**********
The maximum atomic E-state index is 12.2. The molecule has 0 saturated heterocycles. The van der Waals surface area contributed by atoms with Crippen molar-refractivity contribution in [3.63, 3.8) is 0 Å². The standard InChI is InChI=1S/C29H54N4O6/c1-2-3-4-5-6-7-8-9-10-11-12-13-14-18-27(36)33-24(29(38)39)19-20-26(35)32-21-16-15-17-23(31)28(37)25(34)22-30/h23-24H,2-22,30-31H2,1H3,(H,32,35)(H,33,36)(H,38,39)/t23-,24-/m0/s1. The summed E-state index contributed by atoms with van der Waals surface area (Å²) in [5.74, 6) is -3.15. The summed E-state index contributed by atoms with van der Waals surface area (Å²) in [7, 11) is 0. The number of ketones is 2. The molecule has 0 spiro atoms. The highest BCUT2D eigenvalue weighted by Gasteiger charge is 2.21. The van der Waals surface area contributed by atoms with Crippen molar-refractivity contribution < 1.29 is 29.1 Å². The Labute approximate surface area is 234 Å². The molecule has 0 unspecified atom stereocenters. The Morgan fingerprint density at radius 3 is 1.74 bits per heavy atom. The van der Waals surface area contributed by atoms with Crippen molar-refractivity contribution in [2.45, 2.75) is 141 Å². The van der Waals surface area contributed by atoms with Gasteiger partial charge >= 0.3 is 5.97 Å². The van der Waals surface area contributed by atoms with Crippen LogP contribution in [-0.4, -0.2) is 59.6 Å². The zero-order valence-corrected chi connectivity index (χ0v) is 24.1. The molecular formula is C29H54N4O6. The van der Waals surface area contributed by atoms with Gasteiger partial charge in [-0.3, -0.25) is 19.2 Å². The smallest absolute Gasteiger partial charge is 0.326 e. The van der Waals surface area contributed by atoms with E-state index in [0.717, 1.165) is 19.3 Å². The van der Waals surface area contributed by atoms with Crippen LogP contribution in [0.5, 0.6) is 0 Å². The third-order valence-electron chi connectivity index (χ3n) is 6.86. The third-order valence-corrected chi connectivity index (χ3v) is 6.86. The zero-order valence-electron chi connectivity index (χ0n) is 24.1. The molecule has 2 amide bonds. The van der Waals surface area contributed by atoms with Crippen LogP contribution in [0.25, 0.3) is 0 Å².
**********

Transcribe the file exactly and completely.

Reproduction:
The maximum atomic E-state index is 12.2. The molecule has 0 saturated heterocycles. The van der Waals surface area contributed by atoms with Crippen molar-refractivity contribution in [3.63, 3.8) is 0 Å². The standard InChI is InChI=1S/C29H54N4O6/c1-2-3-4-5-6-7-8-9-10-11-12-13-14-18-27(36)33-24(29(38)39)19-20-26(35)32-21-16-15-17-23(31)28(37)25(34)22-30/h23-24H,2-22,30-31H2,1H3,(H,32,35)(H,33,36)(H,38,39)/t23-,24-/m0/s1. The summed E-state index contributed by atoms with van der Waals surface area (Å²) in [5.74, 6) is -3.15. The summed E-state index contributed by atoms with van der Waals surface area (Å²) in [7, 11) is 0. The number of ketones is 2. The molecule has 0 spiro atoms. The highest BCUT2D eigenvalue weighted by Gasteiger charge is 2.21. The van der Waals surface area contributed by atoms with Crippen molar-refractivity contribution < 1.29 is 29.1 Å². The Labute approximate surface area is 234 Å². The molecule has 0 unspecified atom stereocenters. The Morgan fingerprint density at radius 3 is 1.74 bits per heavy atom. The van der Waals surface area contributed by atoms with Crippen molar-refractivity contribution in [2.45, 2.75) is 141 Å². The van der Waals surface area contributed by atoms with Gasteiger partial charge >= 0.3 is 5.97 Å². The van der Waals surface area contributed by atoms with Crippen LogP contribution in [-0.4, -0.2) is 59.6 Å². The zero-order valence-corrected chi connectivity index (χ0v) is 24.1. The molecular formula is C29H54N4O6. The van der Waals surface area contributed by atoms with Gasteiger partial charge in [-0.3, -0.25) is 19.2 Å². The smallest absolute Gasteiger partial charge is 0.326 e. The van der Waals surface area contributed by atoms with E-state index in [0.717, 1.165) is 19.3 Å². The van der Waals surface area contributed by atoms with Crippen LogP contribution in [0.5, 0.6) is 0 Å². The third-order valence-electron chi connectivity index (χ3n) is 6.86. The third-order valence-corrected chi connectivity index (χ3v) is 6.86. The zero-order valence-electron chi connectivity index (χ0n) is 24.1. The molecule has 2 amide bonds. The van der Waals surface area contributed by atoms with Crippen LogP contribution in [0.25, 0.3) is 0 Å².